The Art and Food of Ipoh

Prescott and I spent the last day of our Thanksgiving vacation in Ipoh, the third-largest city in Malaysia.  I feel like this is the equivalent of saying that Hartford is the third-largest city in Connecticut — in other words, it’s not saying much.  Ipoh feels small, if a bit spread out, the kind of place you’re glad to have a car even if no one uses their turn signals.

We started our morning searching for some murals that we’d heard about from another traveler.  Ipoh has an unexpectedly eclectic side — it reminded us of Baltimore in some ways — and they are doing a good job of putting their arts scene on display.  We found beautiful murals:





As you can see, lots of the walls of Ipoh would benefit hugely from a good scrubbing.  But we loved what we saw in spite nature’s encroachment on the buildings.  We found bizarre murals…



… and murals that seemed to beg for us to interact with them:


We also found other kinds of wall art to play with:



I think the scene above was more marketing than art, but sometimes it’s hard to tell the difference.  In any case, we appreciated how playful Ipoh seemed after many months in take-us-seriously Singapore.

We stumbled on a place called the Happy 8 Cafe that had unexpected art all over the place.



They even have art hanging over some of the streets of Old Town:


But while the public art is fun and readily available, if you ask anyone from the area what you should do in Ipoh, the first answer you’ll get is: “eat.”  We got food recommendations from a guy on the plane, from a woman we sat next to at the tea plantation, from one of our waiters in the Cameron Highlands (he even gave us his cell phone number in case we wanted more ideas or needed any help).  For breakfast we went to the Thean Chun Coffee Shop, which looks nothing like a coffee shop whatsoever (and is sometimes strangely called “The Hall of Mirrors” for that one big mirror you see on the wall):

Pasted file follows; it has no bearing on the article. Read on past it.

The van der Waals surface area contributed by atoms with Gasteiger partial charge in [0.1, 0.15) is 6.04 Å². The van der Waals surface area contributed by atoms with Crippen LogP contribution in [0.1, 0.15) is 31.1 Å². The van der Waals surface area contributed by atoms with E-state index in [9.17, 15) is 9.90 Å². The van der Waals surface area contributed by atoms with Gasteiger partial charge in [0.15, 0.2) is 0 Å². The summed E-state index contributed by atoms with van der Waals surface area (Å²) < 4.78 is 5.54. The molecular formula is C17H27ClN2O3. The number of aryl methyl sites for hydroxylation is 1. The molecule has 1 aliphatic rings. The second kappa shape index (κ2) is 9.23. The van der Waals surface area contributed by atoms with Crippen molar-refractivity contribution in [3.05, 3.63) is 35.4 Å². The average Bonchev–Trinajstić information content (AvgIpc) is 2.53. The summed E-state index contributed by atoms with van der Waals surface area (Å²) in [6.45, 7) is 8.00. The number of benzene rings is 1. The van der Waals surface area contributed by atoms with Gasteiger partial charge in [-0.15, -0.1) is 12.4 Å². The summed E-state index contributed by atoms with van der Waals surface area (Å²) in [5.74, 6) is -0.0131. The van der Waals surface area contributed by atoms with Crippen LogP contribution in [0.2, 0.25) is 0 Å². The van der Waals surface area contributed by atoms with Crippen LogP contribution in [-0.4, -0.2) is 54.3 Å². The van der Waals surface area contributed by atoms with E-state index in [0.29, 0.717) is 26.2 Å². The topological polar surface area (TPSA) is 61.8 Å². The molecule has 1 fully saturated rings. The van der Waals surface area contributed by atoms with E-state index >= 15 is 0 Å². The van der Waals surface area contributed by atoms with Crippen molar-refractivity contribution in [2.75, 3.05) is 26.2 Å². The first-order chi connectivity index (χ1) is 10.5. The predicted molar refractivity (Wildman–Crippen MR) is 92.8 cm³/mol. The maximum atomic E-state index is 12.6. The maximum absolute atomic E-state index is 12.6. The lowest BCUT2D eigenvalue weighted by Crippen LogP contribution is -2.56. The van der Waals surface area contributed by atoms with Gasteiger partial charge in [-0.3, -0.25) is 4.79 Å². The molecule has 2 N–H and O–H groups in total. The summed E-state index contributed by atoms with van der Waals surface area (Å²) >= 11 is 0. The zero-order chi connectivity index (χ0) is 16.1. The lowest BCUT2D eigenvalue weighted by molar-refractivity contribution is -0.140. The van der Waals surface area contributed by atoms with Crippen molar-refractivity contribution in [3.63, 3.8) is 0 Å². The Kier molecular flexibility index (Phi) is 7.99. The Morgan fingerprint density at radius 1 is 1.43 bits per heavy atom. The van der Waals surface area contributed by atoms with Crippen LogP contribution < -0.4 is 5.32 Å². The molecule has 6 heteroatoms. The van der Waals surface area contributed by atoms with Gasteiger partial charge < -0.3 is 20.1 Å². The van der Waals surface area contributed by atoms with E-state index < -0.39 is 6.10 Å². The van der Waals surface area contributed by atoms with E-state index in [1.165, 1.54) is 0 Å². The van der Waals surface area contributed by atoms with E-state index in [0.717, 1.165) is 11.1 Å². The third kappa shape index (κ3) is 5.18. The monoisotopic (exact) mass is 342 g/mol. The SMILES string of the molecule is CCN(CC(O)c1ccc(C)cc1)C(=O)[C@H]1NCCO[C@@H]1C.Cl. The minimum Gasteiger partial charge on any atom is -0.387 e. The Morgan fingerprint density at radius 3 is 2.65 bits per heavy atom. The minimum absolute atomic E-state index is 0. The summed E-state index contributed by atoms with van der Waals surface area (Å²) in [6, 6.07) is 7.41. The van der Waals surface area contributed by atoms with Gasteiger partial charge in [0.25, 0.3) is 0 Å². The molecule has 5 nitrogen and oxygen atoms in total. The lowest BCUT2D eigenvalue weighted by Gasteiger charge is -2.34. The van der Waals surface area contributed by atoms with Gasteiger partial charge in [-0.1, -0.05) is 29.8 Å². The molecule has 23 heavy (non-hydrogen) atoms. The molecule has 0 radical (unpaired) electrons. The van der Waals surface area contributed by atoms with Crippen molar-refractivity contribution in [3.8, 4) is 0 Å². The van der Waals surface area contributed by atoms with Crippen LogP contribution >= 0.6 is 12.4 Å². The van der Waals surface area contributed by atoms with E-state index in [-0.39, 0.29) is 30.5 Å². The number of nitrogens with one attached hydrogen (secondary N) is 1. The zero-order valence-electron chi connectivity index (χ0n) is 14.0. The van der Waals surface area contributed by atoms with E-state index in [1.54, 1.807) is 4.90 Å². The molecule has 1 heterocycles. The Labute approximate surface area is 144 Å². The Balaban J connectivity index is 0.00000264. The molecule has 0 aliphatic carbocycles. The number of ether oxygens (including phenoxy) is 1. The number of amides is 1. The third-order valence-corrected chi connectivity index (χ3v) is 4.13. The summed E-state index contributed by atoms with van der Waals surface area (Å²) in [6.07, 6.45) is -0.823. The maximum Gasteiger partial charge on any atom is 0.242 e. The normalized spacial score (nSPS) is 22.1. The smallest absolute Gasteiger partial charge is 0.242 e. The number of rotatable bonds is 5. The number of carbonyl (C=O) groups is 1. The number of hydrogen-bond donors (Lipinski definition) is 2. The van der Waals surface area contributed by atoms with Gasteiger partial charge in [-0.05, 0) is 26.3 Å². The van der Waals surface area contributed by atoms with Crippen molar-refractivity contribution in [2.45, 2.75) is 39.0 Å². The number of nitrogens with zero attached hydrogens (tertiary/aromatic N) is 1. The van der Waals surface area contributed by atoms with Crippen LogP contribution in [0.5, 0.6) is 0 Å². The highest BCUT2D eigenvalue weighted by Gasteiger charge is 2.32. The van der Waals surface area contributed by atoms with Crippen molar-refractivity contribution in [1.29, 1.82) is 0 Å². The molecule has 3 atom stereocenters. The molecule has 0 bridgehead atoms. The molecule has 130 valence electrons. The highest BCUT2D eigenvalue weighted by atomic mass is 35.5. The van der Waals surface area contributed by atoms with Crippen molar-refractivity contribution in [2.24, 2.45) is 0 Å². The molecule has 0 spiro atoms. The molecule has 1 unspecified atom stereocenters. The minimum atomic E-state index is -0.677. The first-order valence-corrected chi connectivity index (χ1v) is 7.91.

There are no menus, so we were glad we’d done our homework before venturing out.  We knew to order chee chong fun, a slippery noodle dish with scallions and chilies, and their terrific egg custard.


The place was so packed that we were assigned table-mates, who turned out to be extremely friendly (on the whole, we found people in Ipoh to be terrifically nice and enthusiastic about their city).  Our new friends gave us more eating tips and shared a delicious piece of chicken satay with me.

Prescott and I then wandered the street stalls, stopping to buy chestnuts that had been roasted in a pan of burnt-looking coffee beans.


And while we didn’t buy any, we did stop to admire the ubiquitous piles of pomelos.


For lunch we decided to forgo our vegetarianism altogether because people kept recommending — and I kept reading about — Malaysian chicken rice with bean sprouts.  I don’t really care about chicken, but if there’s one reason for its existence, you’ll find it out on a street corner at Lou Wong in Ipoh.  The dish is really simple — nothing more than poached chicken in a soy-oil sauce with scallions on top and cucumbers underneath, with a plate of blanched bean sprouts and a bowl of rice on the side.  And it’s somehow perfect.  Yum!


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